Some members of the public have expressed concern in recent months with issues surrounding the safety of The Cross Redevelopment. The sole purpose and role of a Road Safety Audit is to minimise future road accident occurrence and severity once a scheme has been built and the road comes into use.
Results of the Road Safety Audit have been published by Monmouthshire County Council and the three major points raised by the public have been detailed below.
The major proposals include:
(a) Moving the bus stops further from the junction. The bus stop/shelter on the Sandy Lane approach road was originally designed to go further away from the Cross towards the zebra crossing. Following representation suggesting that a bus stop closer to The Cross promoted public bus travel it was relocated. In light of the RSA 3 the stop and shelter are now being installed further from the junction with Church Road. Moving the bus shelter at the Chepstow road end is proving much more difficult given the requirement for a castellated kerb and gradual inclines to the stop which are not feasible where the pavement is narrower (i.e. towards the Woodstock Way junction). So at this time the effectiveness of the other steps proposed in the RSA 3 will be monitored and moving this bus stop will be revisited if the danger remains such that its repositioning becomes essential.
(b) Additional signage is being introduced hopefully within the next couple of weeks. This includes 20 mph roundels and Speed Indicator Devices (SIDS) to forewarn motorists of the speed limit. Over and above these extra signs we have met with WG to examine ‘non-prescribed (approved)’ signage that at least warns the motorist of pedestrians in the highway or actually says ‘pedestrian priority’. The WG officer is familiar with the Cross layout and is speaking to her colleagues (including active travel) about what signage WG might support. This signage will be introduced as soon as we receive feedback and manufacture and installation can be arranged.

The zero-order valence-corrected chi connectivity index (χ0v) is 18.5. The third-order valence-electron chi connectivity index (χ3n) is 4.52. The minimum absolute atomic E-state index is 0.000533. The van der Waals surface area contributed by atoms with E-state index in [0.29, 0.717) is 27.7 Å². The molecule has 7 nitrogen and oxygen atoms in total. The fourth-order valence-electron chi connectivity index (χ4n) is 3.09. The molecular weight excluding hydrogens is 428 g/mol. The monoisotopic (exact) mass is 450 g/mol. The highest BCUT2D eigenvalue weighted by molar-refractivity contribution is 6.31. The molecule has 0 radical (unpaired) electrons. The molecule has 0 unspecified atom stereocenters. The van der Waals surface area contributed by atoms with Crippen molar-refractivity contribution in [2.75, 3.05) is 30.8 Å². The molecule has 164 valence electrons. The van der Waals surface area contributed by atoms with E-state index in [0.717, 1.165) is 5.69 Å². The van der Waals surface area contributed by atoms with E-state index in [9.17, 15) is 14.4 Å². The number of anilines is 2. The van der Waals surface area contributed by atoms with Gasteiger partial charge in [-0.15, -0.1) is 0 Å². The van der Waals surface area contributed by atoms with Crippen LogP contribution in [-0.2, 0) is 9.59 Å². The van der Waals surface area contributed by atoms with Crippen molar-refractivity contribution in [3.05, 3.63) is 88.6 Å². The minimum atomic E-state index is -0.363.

(c) The feasibility of installing a formal crossing has also been commissioned from highway consultants. In doing so the study will take into account the ‘line of desire’ of the majority of pedestrians. This is the route that a pedestrian will likely take irrespective of a formal crossing being available. Experience and previous studies show that unless a crossing is on or in very near proximity to the pedestrian chosen route they will not use it (subject traffic volumes on the highway). There is anecdotal evidence that this occurred when the pelican crossing was in place. Therefore should a formal crossing be installed a zebra crossing in very close proximity to the Church Road junction on the Sandy lane side is being examined.
The introduction of a formal crossing will be commissioned if other works are found to be ineffective. This incremental approach is being adopted because the introduction of a formal crossing will alter the behaviour of motorists where they will reasonably consider that they remain the priority in all instances other than where a pedestrian is using the zebra crossing . This destroys the concept of the scheme whereby the motorist must at drive at speeds suitable to the highway environment (i.e. where pedestrians may be in the highway) and ideally at least give way to pedestrians or even give the pedestrian priority. As background to this style of scheme and to put it in context Welsh Government is promoting active travel (cycling and walking) as the priority rather than vehicle travel and consultation on a new highway code is seeking feedback on the proposal that the pedestrian takes priority. The scheme is designed with this in mind but does rely upon the scheme (and signage) creating changes in motorists’ behaviour. The scheme will be monitored when the additional signage and bus stop are moved. However if all other actions prove to be ineffective then members will be asked to support the introduction of a formal crossing (subject to the safety audits on its position).
Of course, learning to navigate a new road can be. complicated, however with care and a little less speed we are confident that the road layout is working and will work successfully. Road users need to remember and consider that vehicles are not the priority on a shared access area, its the pedestrian.